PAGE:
Burning out because of something you love is a strange feeling. I have a hard time processing exactly what The Daily Pennsylvanian has meant to me — I’ve never cared so intensely about anything, but I’ve had to grapple with the reality that my greatest source of pride at Penn also took a toll on my mental and physical health.
In 2021, I was on my second straight year as one of the DP’s three news editors — so for four semesters in a row, I spent late night after late night at my desk at the DP office and put editing news stories before my schoolwork (which barely got done). Most of this also took place during the pandemic, making the job much more isolating and unpredictable. I loved the work, but by the end, I was just so tired. It was probably the hardest year of my life.
But I knew I could never quit. I just loved the work and my friends at the DP too much, and I didn’t want to let anyone down.
I’m lucky that I can counter every difficult memory of my tenure here with many more happy ones. Some big ones, like when my DP friends threw me a party in our office because my 21st birthday fell on a print production night. And some small ones, like every time my co-News Editor Pia (and my literal rock for that entire year) and I got milkshakes from Wawa at 2 a.m. on our way home from the office, or when we watched the painfully average rom-com "Love Hard" on the office projector.
I never felt genuine pride like when Pia and I published our investigation into Penn’s Gene Therapy Program’s toxic workplace environment (and a follow-up story on the alleged University cover-up), and my favorite part of my job was mentoring young reporters and watching them blossom into beautifully talented journalists. It made me feel like what I was doing mattered.
And that’s exactly why reflecting on my time at the DP is so confusing. I’m certainly not the only one for whom burnout threatens to stain some of my brightest memories. It’s just the way it is for student journalists around the country, who are often unpaid, working hours that can exceed full-time jobs, all while being full-time college students.
What makes it harder is that student journalism jobs aren’t “9 to 5s.” You never clock out, ever — not on the weekends, and definitely not while you’re in class. You also don’t have the same institutional support you would have at a real job. I didn’t have a human resources department to help me when I had a personnel issue, and honestly, it’s a really weird situation to navigate when you’re a college student and have to be the boss of your peers.
Last year, I started to realize the impact my DP work was having on my social, physical, and academic lives. My non-DP friendships suffered and I often went days without seeing my roommates. (Catherine and Shiv, I love you both.) I didn’t have time to cook healthy food or work out, and I did the bare minimum in my classes. (I’m sorry to all my professors.) I felt guilty about all of it.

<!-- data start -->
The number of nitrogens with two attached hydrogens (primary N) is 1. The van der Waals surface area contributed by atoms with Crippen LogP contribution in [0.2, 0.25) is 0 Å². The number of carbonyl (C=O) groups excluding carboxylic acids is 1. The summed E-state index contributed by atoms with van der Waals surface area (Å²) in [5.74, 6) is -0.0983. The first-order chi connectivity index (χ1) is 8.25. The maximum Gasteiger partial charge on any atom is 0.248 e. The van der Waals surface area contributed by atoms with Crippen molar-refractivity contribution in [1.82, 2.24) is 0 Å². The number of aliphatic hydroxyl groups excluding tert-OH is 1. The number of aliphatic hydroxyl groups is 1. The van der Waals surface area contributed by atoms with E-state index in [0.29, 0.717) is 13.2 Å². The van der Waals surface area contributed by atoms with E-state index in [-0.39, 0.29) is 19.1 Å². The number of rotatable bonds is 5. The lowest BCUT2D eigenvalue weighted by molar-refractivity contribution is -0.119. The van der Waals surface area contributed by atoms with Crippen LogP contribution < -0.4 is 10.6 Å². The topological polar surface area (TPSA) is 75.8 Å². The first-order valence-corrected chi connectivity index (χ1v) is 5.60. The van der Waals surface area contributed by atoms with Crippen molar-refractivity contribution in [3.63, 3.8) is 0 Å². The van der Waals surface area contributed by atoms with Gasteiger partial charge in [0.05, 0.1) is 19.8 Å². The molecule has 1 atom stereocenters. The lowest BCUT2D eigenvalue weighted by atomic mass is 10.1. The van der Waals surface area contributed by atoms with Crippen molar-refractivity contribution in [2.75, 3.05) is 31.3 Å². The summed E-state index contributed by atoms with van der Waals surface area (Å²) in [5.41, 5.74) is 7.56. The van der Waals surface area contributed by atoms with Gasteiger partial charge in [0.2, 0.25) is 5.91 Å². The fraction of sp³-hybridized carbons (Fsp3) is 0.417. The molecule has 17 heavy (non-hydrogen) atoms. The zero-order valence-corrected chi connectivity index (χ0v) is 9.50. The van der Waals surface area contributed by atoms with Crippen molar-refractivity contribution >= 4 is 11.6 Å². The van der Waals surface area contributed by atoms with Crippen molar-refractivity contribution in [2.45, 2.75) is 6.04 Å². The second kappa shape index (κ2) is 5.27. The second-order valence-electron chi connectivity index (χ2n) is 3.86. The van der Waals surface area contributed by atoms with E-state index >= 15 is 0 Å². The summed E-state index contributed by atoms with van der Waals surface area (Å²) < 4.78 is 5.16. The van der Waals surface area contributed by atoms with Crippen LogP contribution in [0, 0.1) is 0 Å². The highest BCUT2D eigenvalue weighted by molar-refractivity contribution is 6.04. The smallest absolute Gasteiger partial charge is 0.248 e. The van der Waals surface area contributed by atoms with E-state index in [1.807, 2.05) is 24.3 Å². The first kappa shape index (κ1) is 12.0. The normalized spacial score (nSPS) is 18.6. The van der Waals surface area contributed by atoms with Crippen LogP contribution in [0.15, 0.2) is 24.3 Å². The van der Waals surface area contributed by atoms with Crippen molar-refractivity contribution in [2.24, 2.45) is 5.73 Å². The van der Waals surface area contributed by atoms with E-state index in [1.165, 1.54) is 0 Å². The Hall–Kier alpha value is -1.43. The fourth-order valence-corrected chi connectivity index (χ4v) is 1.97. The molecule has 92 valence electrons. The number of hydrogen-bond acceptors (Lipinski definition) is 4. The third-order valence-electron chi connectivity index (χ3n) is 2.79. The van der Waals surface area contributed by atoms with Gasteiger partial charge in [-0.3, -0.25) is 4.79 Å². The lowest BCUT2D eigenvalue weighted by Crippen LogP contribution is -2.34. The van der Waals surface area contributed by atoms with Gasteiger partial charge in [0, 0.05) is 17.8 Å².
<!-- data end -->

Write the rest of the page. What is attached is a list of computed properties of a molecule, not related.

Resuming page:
It’s just not a sustainable lifestyle. Taking a leadership role in your college newspaper shouldn’t come at the cost of things that make you happy and healthy, and it shouldn’t overshadow your identity as a college student. I want to say that the tribulations made me stronger, or something like that, and the truth is they probably did — but I just can’t help but feel like it didn’t have to be this hard.
Something needs to change, but I don’t know what the solution is. It’s no secret that news organizations nationwide are struggling financially, but I’m still a firm believer that student journalists deserve to be paid — and be paid well — for their work. These students also deserve sufficient mental health resources and other institutional support from their newspapers.
I know the DP has been trying to better support its staffers in recent years, and my sincere hope is it will continue on this path and focus on how it can alleviate burnout.
Despite my difficult moments at the DP, it was comforting to know that every time I walked through the doors of 4015 Walnut Street, I was walking into the embrace of a genuine family.
Pia and Hannah, forever my 137 blue room besties, I mean it when I say that you two made every hard day last year infinitely brighter. Brittany, Hadriana, Isabel, and everyone else who stuck it out through print production nights with us, I love you all. And to Max, Julie, and everyone who has since graduated that mentored me — you all made me love journalism, which is the best gift I could’ve asked for.
Working at the DP was the hardest thing I’ve ever done, but I’m privileged to have called it my home for four years. And I’m really hopeful it’ll be an even warmer, brighter, less stressful home for many more students to come.
CONOR MURRAY is a graduating College senior from Bergenfield, N.J., studying political science and English. He was a news editor on The Daily Pennsylvanian’s 137th Board of Editors and Managers and previously served as assignments editor on the 136th board and a beat reporter.